CLAB is the first among the 10 applicants to get final licence from the Reserve Bank of India (RBI). The lender is currently active as local area bank.
The small bank will launch operations under a new name — Capital Small Finance Bank Limited and its launch will coincide with the auspicious festival of Baisakhi (the beginning of rabi harvest that gives a major boost to rural spending) in Punjab.
RBI had given its nod for setting up small finance banks on November 27, 2014. Apart from CLABL, the others who have received RBI’s approval to start SFB include Au Financiers, and eight microfinance institutions, including Janalakshmi Financial Services.
Sarvjit Singh Samra, managing director of CLAB, told Business Standard that the transition from local area bank to small area finance bank would be smooth as the bank had been into lending to the small-ticket borrowers for the past 15 years.
“We will embark on the new journey with the only difference of having a freedom to open branches anywhere in India.” He said the bank would grow its business from Rs 3,000 crore as on March 31, 2016 to Rs 11,800 crore by March 2021.
“The target is to increase the branch network from 49 to 216. Earlier, our operations were restricted to only five districts of Punjab. After getting RBI’s licence, the geographical barriers would be removed.”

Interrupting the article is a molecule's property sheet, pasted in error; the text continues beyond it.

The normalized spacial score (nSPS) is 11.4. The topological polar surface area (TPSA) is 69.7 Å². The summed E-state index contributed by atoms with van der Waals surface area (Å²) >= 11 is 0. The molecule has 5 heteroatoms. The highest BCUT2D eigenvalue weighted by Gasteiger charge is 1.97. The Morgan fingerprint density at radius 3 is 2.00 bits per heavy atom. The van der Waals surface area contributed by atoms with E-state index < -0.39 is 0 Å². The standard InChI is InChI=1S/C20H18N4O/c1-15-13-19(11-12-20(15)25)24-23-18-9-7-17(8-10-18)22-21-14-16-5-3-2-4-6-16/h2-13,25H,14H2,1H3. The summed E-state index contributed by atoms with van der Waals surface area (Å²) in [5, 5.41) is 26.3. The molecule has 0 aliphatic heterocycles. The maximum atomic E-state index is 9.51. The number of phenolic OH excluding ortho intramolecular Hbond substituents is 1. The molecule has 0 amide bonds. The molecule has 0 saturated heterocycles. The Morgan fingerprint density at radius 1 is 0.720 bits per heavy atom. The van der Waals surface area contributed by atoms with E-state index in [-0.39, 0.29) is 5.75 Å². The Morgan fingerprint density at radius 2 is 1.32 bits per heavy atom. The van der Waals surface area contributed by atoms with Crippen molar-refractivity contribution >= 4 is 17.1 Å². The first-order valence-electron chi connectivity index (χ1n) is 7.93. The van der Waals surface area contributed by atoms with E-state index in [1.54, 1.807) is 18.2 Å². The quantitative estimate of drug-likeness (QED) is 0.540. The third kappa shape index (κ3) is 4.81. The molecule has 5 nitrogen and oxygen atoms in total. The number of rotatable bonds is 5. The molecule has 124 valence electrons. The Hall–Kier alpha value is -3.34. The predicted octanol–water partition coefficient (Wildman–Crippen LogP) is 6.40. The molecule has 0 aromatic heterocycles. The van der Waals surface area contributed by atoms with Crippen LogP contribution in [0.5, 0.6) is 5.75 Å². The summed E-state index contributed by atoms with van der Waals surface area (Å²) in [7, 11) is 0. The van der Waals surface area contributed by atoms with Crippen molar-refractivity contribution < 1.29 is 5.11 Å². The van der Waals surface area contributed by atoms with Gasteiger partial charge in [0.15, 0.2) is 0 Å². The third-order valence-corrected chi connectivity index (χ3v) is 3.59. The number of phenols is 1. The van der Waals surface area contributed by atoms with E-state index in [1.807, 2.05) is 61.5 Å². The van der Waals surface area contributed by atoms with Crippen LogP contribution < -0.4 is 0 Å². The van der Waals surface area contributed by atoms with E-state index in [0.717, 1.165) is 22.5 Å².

Till now, CLAB’s focus has been to address the gap between demand and access to institutional credit for Punjab’s small borrowers in agriculture and retail segments. Repayments without any defaults from these segments have helped the bank flourish in a short span of time.
The bank had a net worth of Rs 116.68 crore as on December 31, 2015, and is projected to touch Rs 120 crore by March 31, 2016. This is against the minimum requirement of Rs 100 crore of net worth laid down by RBI for the small finance bank.
“We will focus on Punjab in the first year. In the second year, we plan to expand to Haryana and Rajasthan and thereafter, to other northern states such as Uttarakhand, Himachal Pradesh, and Delhi,” said Samra.
“Since we have already invested in the technology required to meet the challenges in retail banking, our investments to support the expansion would be modest. We might hire 200 persons in the first year to add to the existing 700 employees and we’ll source them locally. Customers connect to the local staff spontaneously and this helps in rapid growth of business.”
CLAB has been able to maintain current and savings account ratio of 35 per cent, keeping the cost of funds low for the bank. CLAB earned a gross profit of Rs 16 crore and a net profit of Rs 9.9 crore during April-December 2015-16.
CLAB was launched in January 2000 and started its operations from Nakodar in Jalandhar district. While the Doaba belt of Punjab is known for its affluent client base as a large number of people from these pockets are settled in different parts of the world, CLAB has been to exploit the small-ticket loan segment.
Nearly 60 per cent of the loan portfolio of the bank consists of lending of under Rs 25 lakh. Retail borrowers, especially traders, are the key customer base and they have immaculate repayment record, says Samra, adding that the bank will continue to cater to small borrowers.
“We have in the past and will in future, too, exceed the threshold limit of 50 per cent of total lending to small-ticket borrowers of less than Rs 25 lakh.”